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    Tye-Grr
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    #41024

    @SF- I too have heard that Kingsley is the standout. Most say that the lead kid Asa Butterfield is kind of stiff, especially in his scenes where he’s paired with Chloe Moretz. And most have been saying that the last third is magical, even those who find the film to be quite flawed. I’m looking forward to it now.

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    Scottferguson
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    #41025

    How strange it would be if what might end up being Scorsese’s best reviewed film in many years ends up not getting a BP nomination.

    From Todd McCarthy/Variety

    The dazzling family friendly film opens Nov. 23 via Paramount.

    A passionate brief for film preservation wrapped in a fanciful tale of childhood intrigue and adventure, Hugo dazzlingly conjoins the earliest days of cinema with the very latest big-screen technology. At once Martin Scorsese‘s least characteristic film and his most deeply felt, this opulent adaptation of Brian Selznick‘s extensively illustrated novel is ostensibly a children’s and family film, albeit one that will play best to sophisticated kids and culturally inclined adults. Paramount has no choice but to go for broke by selling this most ingenious of 3D movies to the widest possible public, hoping that critical acclaim and novelty value will pique the curiosity of all audiences. All the same, it remains something of a tricky proposition commercially.

    our editor recommends

    The Dreams of Martin Scorsese

    VIDEO: James Cameron and Martin Scorsese on Hugo’s 3D Special Effects

    Martin Scorsese Talks ‘Hugo,’ Recurring Nightmares and How His 12-Year-Old Rules the Roost

    Martin Scorsese’s ‘Hugo’ Chosen For Royal Film Performance 2011

    Martin Scorsese’s ‘Hugo’: New Trailer Released (Video)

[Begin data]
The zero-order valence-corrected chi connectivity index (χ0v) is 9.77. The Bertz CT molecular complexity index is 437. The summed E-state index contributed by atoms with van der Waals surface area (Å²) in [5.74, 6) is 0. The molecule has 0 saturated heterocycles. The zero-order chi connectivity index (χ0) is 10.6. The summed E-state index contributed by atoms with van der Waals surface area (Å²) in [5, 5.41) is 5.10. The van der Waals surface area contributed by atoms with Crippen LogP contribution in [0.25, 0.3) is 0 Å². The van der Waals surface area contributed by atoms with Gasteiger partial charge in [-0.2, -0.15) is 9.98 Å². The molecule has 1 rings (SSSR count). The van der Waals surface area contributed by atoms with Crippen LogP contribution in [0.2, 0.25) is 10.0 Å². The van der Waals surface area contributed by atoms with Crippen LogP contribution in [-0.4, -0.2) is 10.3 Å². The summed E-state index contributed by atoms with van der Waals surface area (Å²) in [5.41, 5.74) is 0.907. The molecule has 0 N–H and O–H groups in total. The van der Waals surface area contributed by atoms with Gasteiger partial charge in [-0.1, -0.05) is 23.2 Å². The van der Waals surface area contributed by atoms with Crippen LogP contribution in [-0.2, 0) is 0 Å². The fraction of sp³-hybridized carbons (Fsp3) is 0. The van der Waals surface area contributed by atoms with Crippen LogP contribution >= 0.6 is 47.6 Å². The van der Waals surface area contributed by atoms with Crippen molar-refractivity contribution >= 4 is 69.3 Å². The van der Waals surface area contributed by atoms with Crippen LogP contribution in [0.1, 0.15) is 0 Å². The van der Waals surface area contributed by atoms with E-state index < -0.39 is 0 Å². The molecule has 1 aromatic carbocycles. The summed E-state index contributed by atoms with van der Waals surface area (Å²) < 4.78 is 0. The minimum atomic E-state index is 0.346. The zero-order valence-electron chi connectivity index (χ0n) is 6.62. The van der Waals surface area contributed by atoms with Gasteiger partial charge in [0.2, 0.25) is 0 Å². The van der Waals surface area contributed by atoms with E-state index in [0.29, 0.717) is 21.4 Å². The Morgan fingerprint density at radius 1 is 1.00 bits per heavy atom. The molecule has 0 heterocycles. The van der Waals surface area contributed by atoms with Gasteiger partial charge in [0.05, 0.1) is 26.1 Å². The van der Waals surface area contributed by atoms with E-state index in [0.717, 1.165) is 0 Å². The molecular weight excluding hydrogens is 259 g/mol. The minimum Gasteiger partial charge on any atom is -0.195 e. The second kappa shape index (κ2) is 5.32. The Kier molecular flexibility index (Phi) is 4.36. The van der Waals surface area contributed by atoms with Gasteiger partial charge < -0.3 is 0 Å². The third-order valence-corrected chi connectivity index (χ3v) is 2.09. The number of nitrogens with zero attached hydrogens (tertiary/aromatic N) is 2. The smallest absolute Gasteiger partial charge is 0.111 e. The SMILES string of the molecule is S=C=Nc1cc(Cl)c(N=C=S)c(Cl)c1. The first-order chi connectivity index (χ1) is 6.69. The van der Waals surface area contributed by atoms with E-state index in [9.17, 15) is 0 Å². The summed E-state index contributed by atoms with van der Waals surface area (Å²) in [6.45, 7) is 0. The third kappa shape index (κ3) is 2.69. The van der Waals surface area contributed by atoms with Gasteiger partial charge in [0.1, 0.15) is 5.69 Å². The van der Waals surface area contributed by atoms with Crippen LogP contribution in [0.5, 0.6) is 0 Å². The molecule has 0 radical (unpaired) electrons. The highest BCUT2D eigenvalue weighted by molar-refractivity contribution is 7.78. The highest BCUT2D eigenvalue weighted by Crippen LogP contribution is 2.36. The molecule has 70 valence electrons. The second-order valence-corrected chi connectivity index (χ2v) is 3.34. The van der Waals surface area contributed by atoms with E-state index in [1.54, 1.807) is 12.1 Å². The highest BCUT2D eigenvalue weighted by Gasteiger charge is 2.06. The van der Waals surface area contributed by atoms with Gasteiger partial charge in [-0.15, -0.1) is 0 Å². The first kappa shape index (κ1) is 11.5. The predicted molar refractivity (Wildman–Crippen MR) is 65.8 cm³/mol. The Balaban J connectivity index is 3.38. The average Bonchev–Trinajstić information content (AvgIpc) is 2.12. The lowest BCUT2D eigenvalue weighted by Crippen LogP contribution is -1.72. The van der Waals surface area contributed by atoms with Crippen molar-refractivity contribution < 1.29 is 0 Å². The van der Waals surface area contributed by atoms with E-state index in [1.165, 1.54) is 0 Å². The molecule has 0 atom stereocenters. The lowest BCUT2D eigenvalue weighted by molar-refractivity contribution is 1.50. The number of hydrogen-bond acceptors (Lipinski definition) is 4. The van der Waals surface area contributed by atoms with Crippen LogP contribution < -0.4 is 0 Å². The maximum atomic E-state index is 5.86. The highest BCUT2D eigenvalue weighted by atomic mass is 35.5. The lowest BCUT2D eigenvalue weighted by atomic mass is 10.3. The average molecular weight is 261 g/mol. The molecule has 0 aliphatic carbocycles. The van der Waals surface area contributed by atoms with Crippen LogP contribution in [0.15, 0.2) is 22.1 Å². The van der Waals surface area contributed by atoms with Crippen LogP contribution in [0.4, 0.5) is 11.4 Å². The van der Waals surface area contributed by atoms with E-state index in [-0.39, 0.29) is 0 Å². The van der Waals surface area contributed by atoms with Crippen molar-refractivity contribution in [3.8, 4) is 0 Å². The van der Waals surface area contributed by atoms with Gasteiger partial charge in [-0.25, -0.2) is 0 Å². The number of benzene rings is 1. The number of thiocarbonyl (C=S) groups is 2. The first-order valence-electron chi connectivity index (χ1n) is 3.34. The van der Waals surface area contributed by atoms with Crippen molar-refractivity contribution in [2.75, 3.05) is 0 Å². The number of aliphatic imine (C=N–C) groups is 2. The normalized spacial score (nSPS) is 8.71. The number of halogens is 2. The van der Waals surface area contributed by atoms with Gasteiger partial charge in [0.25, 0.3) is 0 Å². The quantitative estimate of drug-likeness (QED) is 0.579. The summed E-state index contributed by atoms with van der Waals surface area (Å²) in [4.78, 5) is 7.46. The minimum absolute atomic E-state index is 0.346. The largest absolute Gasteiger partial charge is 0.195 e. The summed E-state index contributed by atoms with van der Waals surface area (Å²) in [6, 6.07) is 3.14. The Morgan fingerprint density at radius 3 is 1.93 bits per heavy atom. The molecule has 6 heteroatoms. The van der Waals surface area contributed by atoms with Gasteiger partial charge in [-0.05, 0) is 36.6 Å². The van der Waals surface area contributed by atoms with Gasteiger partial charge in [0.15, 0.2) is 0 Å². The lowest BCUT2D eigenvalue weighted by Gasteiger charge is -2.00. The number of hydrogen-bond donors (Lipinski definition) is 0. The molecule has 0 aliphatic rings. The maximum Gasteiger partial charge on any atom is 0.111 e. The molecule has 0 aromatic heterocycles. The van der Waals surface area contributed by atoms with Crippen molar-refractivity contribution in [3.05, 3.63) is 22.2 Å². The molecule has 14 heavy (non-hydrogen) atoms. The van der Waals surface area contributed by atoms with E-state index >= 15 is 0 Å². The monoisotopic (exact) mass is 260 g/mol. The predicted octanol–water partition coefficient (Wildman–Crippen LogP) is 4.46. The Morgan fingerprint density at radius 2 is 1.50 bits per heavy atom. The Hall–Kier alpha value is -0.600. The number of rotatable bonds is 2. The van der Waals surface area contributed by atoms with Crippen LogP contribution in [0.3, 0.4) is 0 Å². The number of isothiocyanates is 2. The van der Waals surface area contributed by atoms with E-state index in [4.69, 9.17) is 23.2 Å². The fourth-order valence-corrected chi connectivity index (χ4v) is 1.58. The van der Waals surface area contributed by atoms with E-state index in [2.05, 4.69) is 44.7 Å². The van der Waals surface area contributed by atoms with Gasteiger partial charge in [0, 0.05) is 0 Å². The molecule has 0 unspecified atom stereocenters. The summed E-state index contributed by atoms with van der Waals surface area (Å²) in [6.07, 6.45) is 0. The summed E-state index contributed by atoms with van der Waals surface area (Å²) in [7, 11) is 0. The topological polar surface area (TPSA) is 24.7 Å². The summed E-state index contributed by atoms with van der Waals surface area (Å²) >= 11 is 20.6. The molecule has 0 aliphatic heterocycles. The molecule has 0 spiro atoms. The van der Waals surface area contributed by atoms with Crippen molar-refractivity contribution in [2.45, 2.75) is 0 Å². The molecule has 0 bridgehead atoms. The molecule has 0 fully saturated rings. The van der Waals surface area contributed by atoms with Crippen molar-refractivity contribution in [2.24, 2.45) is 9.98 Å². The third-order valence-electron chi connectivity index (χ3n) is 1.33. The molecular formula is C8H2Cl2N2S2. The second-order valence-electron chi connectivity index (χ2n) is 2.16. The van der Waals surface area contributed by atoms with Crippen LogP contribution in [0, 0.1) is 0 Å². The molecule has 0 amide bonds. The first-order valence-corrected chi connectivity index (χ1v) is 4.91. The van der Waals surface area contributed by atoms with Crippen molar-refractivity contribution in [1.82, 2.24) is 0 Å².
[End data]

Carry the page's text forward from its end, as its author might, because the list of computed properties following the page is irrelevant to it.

PHOTOS: Martin Scorsese On Set

    Like so many of the most popular and enduring fictions centered on children, from Dickens to Harry Potter, this one is about orphans and castoffs, kids who must scheme, fight and resist authority to make their way in life. With exceptional imagination, first Selznick and now Scorsese and scenarist John Logan have found a way to connect their resourceful leading characters with one of the great early figures of cinema, Georges Melies, most famous as the originator of the science fiction film with his 1902 A Trip to the Moon and, perhaps more significantly, the first man to recognize the connection between the cinema and dreams.

    In an incidental moment that alone justifies the entire recent resurgence of 3D, Scorsese recreates the legendary presentation of the Lumiere brothers’ 1897 Arrival of a Train at La Ciotat, at which audiences flinched in horror as a train filmed coming into a station appeared to be headed right at them, in a way that astonishingly captures the reaction the brief clip was described as having created. For anyone remotely interested in film history, Hugo must be seen in 3D if only for this interlude, which the director and cinematographer Robert Richardson have pulled off through an impeccably precise combination of framing and timing.

    PHOTOS: Martin Scorsese: Into the Past